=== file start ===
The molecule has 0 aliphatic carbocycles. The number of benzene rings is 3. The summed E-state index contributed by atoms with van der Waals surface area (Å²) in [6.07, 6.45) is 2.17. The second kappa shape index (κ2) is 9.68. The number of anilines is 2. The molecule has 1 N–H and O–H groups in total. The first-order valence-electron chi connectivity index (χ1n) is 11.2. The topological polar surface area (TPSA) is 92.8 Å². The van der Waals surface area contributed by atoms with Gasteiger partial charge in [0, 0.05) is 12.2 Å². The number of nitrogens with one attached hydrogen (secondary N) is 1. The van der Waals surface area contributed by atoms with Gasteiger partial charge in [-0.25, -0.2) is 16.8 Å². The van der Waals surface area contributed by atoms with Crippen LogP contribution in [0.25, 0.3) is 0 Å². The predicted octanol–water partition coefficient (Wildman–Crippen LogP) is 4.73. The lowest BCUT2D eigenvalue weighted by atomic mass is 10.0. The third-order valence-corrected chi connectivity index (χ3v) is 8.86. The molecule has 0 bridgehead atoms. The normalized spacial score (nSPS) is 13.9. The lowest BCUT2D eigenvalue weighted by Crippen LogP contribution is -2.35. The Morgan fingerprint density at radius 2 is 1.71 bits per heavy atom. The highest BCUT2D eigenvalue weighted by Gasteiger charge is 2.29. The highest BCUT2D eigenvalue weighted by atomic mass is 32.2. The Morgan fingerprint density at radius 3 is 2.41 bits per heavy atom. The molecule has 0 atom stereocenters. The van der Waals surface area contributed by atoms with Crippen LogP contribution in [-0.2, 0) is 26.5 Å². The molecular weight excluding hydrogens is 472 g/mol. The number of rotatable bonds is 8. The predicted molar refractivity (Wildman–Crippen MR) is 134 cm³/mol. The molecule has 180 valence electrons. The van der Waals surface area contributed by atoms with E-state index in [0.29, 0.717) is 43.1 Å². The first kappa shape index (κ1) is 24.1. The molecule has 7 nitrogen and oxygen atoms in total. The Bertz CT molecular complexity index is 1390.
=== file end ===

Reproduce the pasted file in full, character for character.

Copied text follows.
The molecule has 0 aliphatic carbocycles. The number of benzene rings is 3. The summed E-state index contributed by atoms with van der Waals surface area (Å²) in [6.07, 6.45) is 2.17. The second kappa shape index (κ2) is 9.68. The number of anilines is 2. The molecule has 1 N–H and O–H groups in total. The first-order valence-electron chi connectivity index (χ1n) is 11.2. The topological polar surface area (TPSA) is 92.8 Å². The van der Waals surface area contributed by atoms with Gasteiger partial charge in [0, 0.05) is 12.2 Å². The number of nitrogens with one attached hydrogen (secondary N) is 1. The van der Waals surface area contributed by atoms with Gasteiger partial charge in [-0.25, -0.2) is 16.8 Å². The van der Waals surface area contributed by atoms with Crippen LogP contribution in [0.25, 0.3) is 0 Å². The predicted octanol–water partition coefficient (Wildman–Crippen LogP) is 4.73. The lowest BCUT2D eigenvalue weighted by atomic mass is 10.0. The third-order valence-corrected chi connectivity index (χ3v) is 8.86. The molecule has 0 bridgehead atoms. The normalized spacial score (nSPS) is 13.9. The lowest BCUT2D eigenvalue weighted by Crippen LogP contribution is -2.35. The Morgan fingerprint density at radius 2 is 1.71 bits per heavy atom. The highest BCUT2D eigenvalue weighted by Gasteiger charge is 2.29. The highest BCUT2D eigenvalue weighted by atomic mass is 32.2. The Morgan fingerprint density at radius 3 is 2.41 bits per heavy atom. The molecule has 0 atom stereocenters. The van der Waals surface area contributed by atoms with Crippen LogP contribution in [-0.2, 0) is 26.5 Å². The molecular weight excluding hydrogens is 472 g/mol. The number of rotatable bonds is 8. The predicted molar refractivity (Wildman–Crippen MR) is 134 cm³/mol. The molecule has 180 valence electrons. The van der Waals surface area contributed by atoms with E-state index in [0.29, 0.717) is 43.1 Å². The first kappa shape index (κ1) is 24.1. The molecule has 7 nitrogen and oxygen atoms in total. The Bertz CT molecular complexity index is 1390.